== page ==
We’re finishing up our week here in Guatemala, working on the first phase of building a sanitation system in the community of Chuicutama in the Highlands of Guatemala. If you’d like to learn more and/or support our work, as it’s a multiyear project, you can do so by clicking here:
As part of our week, we’re reflecting on the bible’s commandments about Jubilee. You can think of Jubilee as scripture’s economic policy. Jesus unveiled his own Gospel in terms of Jubilee in Luke 4, his first sermon.
‘For this reason the kingdom of heaven may be compared to a king who wished to settle accounts with his slaves. When he began the reckoning, one who owed him ten thousand talents was brought to him; and, as he could not pay, his lord ordered him to be sold, together with his wife and children and all his possessions, and payment to be made. So the slave fell on his knees before him, saying, “Have patience with me, and I will pay you everything.” And out of pity for him, the lord of that slave released him and forgave him the debt. But that same slave, as he went out, came upon one of his fellow-slaves who owed him a hundred denarii; and seizing him by the throat, he said, “Pay what you owe.” Then his fellow-slave fell down and pleaded with him, “Have patience with me, and I will pay you.” But he refused; then he went and threw him into prison until he should pay the debt. When his fellow-slaves saw what had happened, they were greatly distressed, and they went and reported to their lord all that had taken place. Then his lord summoned him and said to him, “You wicked slave! I forgave you all that debt because you pleaded with me. Should you not have had mercy on your fellow-slave, as I had mercy on you?” And in anger his lord handed him over to be tortured until he should pay his entire debt. So my heavenly Father will also do to every one of you, if you do not remit your brother or sister’s debts.’
NT Wright, an Anglican Bishop and theologian, quips that the Christian world can be divided into ‘gospels people’ and ‘epistles people.’
By that, he refers to the way Christians tend to frame the faith in an either/or dichotomoy: Christianity is about following the example of Jesus’ life (gospels people) or its about Jesus’ death and resurrection rescuing us from our sin (epistles people). Despite the frequency with which Christians so divide the faith, the problems with such a dichotomy should be obvious. Focusing only on Jesus’ life or only on the forgiveness of sins renders the other unintelligible.
And it couldn’t be further from what Jesus himself taught.
Again, the Lord’s Prayer.
When the disciples ask Jesus how to pray, he teaches them to pray for the forgiveness of their debts just as they forgive their debtors. Woven into Jesus’ prayer is the correlation between how God regards us and how we in turn regard others. We extend grace and forgiveness just as- indeed because- we have been shown grace and forgiveness by God in Christ. Likewise, our ‘debt’ of sin is reconciled by God through Christ not as an end in itself but so that we can extend God’s reconciliation to others.
Salvation can never be something God does just for me; it must always also be what God does through me and with me for the world.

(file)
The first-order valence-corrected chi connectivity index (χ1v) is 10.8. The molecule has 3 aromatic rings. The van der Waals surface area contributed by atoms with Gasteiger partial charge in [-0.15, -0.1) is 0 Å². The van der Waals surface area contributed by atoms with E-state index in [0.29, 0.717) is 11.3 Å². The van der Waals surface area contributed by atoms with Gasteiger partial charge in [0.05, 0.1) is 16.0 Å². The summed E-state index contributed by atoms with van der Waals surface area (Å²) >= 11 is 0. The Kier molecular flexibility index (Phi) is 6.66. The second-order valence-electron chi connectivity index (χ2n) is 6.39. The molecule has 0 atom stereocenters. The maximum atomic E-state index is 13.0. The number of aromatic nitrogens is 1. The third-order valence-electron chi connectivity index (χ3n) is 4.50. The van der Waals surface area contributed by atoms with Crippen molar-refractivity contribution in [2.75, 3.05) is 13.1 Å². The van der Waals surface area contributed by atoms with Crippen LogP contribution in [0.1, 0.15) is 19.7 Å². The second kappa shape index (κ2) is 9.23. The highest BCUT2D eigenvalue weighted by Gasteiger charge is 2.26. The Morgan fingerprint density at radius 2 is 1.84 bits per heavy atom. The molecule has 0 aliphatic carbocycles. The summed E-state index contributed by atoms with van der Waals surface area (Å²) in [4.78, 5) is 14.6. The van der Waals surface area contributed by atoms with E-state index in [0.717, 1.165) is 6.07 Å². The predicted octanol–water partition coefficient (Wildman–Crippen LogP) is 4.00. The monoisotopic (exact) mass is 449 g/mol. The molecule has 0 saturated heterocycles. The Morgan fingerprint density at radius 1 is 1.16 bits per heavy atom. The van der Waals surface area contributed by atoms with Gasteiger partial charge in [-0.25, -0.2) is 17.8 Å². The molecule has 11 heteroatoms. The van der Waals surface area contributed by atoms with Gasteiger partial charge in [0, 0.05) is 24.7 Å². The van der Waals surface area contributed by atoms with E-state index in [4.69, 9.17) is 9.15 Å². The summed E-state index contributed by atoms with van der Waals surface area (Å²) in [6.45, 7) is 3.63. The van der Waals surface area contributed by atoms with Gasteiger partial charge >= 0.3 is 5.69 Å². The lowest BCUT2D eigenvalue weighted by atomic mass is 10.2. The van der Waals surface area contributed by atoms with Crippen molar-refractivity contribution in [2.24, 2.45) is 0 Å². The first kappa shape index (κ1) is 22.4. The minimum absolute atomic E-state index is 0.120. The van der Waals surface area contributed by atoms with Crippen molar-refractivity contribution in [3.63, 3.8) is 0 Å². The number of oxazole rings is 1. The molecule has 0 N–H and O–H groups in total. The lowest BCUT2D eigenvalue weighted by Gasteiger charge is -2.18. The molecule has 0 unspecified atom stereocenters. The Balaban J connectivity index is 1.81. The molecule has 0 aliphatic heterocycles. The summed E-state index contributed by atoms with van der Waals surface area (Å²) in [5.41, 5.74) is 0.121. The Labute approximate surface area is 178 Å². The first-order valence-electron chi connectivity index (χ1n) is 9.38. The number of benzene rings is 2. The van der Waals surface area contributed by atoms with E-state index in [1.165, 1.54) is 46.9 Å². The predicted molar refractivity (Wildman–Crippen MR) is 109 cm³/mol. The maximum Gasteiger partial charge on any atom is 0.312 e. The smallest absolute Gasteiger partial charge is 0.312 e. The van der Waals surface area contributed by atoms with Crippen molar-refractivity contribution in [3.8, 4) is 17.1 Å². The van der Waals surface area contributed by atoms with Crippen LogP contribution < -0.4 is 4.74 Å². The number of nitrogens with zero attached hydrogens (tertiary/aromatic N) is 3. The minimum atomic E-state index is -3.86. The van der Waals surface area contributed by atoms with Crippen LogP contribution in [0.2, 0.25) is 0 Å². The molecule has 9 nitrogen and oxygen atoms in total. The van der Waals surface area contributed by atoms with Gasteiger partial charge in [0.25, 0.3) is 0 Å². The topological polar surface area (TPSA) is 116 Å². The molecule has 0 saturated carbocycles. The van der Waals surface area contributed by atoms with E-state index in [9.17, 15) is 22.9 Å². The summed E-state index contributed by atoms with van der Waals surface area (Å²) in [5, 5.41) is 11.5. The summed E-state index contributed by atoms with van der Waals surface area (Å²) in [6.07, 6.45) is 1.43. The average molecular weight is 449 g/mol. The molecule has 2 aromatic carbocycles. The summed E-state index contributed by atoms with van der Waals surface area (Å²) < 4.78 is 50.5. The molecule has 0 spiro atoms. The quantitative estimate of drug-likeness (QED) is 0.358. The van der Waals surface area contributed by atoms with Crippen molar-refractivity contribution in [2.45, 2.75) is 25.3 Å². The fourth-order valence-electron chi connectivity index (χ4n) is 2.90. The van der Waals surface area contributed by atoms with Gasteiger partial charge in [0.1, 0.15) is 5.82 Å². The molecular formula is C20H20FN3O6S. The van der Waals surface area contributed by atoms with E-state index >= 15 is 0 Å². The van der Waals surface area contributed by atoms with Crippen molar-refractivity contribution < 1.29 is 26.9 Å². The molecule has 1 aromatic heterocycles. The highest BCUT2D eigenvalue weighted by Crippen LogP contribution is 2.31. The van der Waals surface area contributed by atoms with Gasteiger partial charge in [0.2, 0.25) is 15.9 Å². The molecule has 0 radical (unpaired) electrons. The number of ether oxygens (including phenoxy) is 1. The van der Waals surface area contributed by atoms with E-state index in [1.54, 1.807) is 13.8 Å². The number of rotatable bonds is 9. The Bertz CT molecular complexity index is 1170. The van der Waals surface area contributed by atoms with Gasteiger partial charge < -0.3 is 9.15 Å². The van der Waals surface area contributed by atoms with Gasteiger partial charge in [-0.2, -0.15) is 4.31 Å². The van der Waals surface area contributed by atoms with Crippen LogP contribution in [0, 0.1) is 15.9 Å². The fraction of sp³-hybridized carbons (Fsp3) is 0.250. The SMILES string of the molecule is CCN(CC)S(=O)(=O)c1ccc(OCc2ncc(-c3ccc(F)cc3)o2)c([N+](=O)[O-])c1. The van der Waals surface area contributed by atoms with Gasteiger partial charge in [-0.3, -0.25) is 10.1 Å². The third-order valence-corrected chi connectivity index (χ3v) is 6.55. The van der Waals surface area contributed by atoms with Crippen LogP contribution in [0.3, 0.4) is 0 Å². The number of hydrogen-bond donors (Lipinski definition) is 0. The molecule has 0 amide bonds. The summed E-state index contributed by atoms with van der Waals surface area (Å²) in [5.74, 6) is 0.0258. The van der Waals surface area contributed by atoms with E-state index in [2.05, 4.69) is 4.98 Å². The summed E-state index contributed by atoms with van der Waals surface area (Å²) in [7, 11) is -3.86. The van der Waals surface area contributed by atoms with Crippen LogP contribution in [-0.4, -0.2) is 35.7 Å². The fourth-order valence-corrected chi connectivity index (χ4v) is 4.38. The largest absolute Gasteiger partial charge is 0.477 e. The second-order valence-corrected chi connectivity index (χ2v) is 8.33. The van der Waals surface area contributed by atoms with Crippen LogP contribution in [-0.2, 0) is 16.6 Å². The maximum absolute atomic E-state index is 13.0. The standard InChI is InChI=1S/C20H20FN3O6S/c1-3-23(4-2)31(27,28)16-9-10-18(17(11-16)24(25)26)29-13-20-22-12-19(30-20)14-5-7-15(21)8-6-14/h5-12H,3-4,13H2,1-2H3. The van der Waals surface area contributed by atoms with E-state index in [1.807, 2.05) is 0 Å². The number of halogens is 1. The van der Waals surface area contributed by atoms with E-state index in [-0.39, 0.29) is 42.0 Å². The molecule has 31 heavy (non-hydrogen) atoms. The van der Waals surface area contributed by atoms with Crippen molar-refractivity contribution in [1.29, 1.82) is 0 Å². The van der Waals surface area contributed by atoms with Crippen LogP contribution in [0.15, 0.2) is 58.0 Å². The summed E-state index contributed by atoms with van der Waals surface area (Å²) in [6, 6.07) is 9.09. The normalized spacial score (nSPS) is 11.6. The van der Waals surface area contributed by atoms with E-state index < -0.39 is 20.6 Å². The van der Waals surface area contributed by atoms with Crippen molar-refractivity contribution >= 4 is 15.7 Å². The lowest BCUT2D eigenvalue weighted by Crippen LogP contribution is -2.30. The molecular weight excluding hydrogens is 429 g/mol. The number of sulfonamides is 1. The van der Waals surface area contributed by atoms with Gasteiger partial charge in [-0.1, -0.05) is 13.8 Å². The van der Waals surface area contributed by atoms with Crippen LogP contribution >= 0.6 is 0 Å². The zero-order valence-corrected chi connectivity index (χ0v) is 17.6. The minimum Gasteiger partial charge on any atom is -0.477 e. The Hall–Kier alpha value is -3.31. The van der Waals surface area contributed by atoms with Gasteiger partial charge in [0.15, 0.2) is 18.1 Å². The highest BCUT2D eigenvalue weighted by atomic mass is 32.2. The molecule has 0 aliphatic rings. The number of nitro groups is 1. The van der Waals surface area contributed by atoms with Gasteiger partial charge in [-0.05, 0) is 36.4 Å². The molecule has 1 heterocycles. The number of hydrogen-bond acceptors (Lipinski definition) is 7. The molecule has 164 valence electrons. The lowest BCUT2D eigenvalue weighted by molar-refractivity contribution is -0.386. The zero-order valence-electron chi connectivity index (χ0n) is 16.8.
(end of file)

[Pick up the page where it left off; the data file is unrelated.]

Our ‘personal’ salvation is but the basis from which Christ brings his Kingdom to all of creation.
In the first century, Roman taxation very often reduced Jewish peasants to a slavery of indebtedness. Jewish peasants frequently had to borrow money at debilitating interest to pay their taxes. As a result, many peasants wound up losing their property and found themselves sharecroppers on land formerly owned by them. In addition, the Roman tax system created a hierarchy of intermediaries, most often Jewish, whom Rome contracted to collect the tax.
In Jesus’ Parable of the Merciless Servant, the Jubilee year has been proclaimed, the ‘remittance’ of debts is offered by the king to a servant.
Now, if salvation were purely personal or spiritual- what God has done for me so that I can go to heaven when I die- then Jesus’ parable could end right there, a comforting echo of how God has forgiven us.
But Jesus continues.
Having been forgiven his debts, the servant later encounters a peer who owes him a sum of money.
Having just been forgiven his debts, the servant nonetheless demands his peer pay him the debt that is owed. The servant to whom the Jubilee was extended refuses to offer the Jubilee to another.
The merciless servant will now no longer receive mercy. His Jubilee is void. Handed over by his peers, the king orders his torture.
Jesus continues: ‘So my heavenly Father will also do to every one of you, if you do not remit your brother or sister’s debts.’
Protestants often point out how Jesus was not a legalist regarding the Jewish covenant and often sparred with those who were legalists. Didn’t Jesus say the Sabbath was made for people not people for the Sabbath?
However, on one key matter of the Jewish Law and Jubilee Jesus was absolutely rigid: only those who practiced grace towards others would receive grace themselves.
Our personal salvation, the remittance of our debts, is null and void if we do not return the King’s mercy with works of mercy of our own.
For Christians, the challenge of the poor is never just an economic or political challenge. It’s a theological and spiritual challenge. It’s a challenge to our sense of gratitude for the forgiveness shown to us in Jesus Christ, for those who truly know they’ve been granted unwarranted, Jubilee-like mercy for their ‘debt’ should be eager to extend gratuitous costly grace to others. Those who know that the mercy shown to us is great know too that now much is expected of us.
Just as Jesus challenged his first listeners to free those enslaved by debt incurred through injustice, Jesus challenges us today to free those who are bound by a systemic cycle of poverty and hopelessness.